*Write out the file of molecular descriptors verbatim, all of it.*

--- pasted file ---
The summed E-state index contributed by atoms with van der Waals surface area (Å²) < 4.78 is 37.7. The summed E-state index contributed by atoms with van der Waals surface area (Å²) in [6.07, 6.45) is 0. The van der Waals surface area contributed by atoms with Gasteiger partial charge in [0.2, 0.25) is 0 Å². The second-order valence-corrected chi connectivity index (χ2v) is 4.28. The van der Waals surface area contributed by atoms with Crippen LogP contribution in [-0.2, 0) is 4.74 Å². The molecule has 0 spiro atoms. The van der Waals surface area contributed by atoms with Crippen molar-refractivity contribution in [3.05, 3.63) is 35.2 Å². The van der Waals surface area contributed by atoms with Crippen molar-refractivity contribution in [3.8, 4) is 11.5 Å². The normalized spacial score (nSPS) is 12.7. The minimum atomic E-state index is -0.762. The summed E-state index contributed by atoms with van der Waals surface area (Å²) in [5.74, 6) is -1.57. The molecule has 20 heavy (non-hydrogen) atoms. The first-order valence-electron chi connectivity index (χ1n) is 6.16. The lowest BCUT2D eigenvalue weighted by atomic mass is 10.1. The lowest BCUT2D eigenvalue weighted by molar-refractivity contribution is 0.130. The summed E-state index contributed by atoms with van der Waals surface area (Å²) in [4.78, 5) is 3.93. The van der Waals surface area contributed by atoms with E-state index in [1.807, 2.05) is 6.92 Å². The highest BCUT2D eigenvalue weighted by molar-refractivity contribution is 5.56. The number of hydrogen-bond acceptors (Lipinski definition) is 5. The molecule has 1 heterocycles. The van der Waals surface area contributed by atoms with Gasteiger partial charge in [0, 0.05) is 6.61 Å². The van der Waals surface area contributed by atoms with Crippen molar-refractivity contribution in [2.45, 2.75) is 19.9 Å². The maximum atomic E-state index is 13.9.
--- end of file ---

The summed E-state index contributed by atoms with van der Waals surface area (Å²) < 4.78 is 37.7. The summed E-state index contributed by atoms with van der Waals surface area (Å²) in [6.07, 6.45) is 0. The van der Waals surface area contributed by atoms with Gasteiger partial charge in [0.2, 0.25) is 0 Å². The second-order valence-corrected chi connectivity index (χ2v) is 4.28. The van der Waals surface area contributed by atoms with Crippen LogP contribution in [-0.2, 0) is 4.74 Å². The molecule has 0 spiro atoms. The van der Waals surface area contributed by atoms with Crippen molar-refractivity contribution in [3.05, 3.63) is 35.2 Å². The van der Waals surface area contributed by atoms with Crippen molar-refractivity contribution in [3.8, 4) is 11.5 Å². The normalized spacial score (nSPS) is 12.7. The minimum atomic E-state index is -0.762. The summed E-state index contributed by atoms with van der Waals surface area (Å²) in [5.74, 6) is -1.57. The molecule has 20 heavy (non-hydrogen) atoms. The first-order valence-electron chi connectivity index (χ1n) is 6.16. The lowest BCUT2D eigenvalue weighted by atomic mass is 10.1. The lowest BCUT2D eigenvalue weighted by molar-refractivity contribution is 0.130. The summed E-state index contributed by atoms with van der Waals surface area (Å²) in [4.78, 5) is 3.93. The van der Waals surface area contributed by atoms with E-state index in [1.807, 2.05) is 6.92 Å². The highest BCUT2D eigenvalue weighted by molar-refractivity contribution is 5.56. The number of hydrogen-bond acceptors (Lipinski definition) is 5. The molecule has 1 heterocycles. The van der Waals surface area contributed by atoms with Gasteiger partial charge in [0, 0.05) is 6.61 Å². The van der Waals surface area contributed by atoms with Crippen molar-refractivity contribution in [2.45, 2.75) is 19.9 Å². The maximum atomic E-state index is 13.9.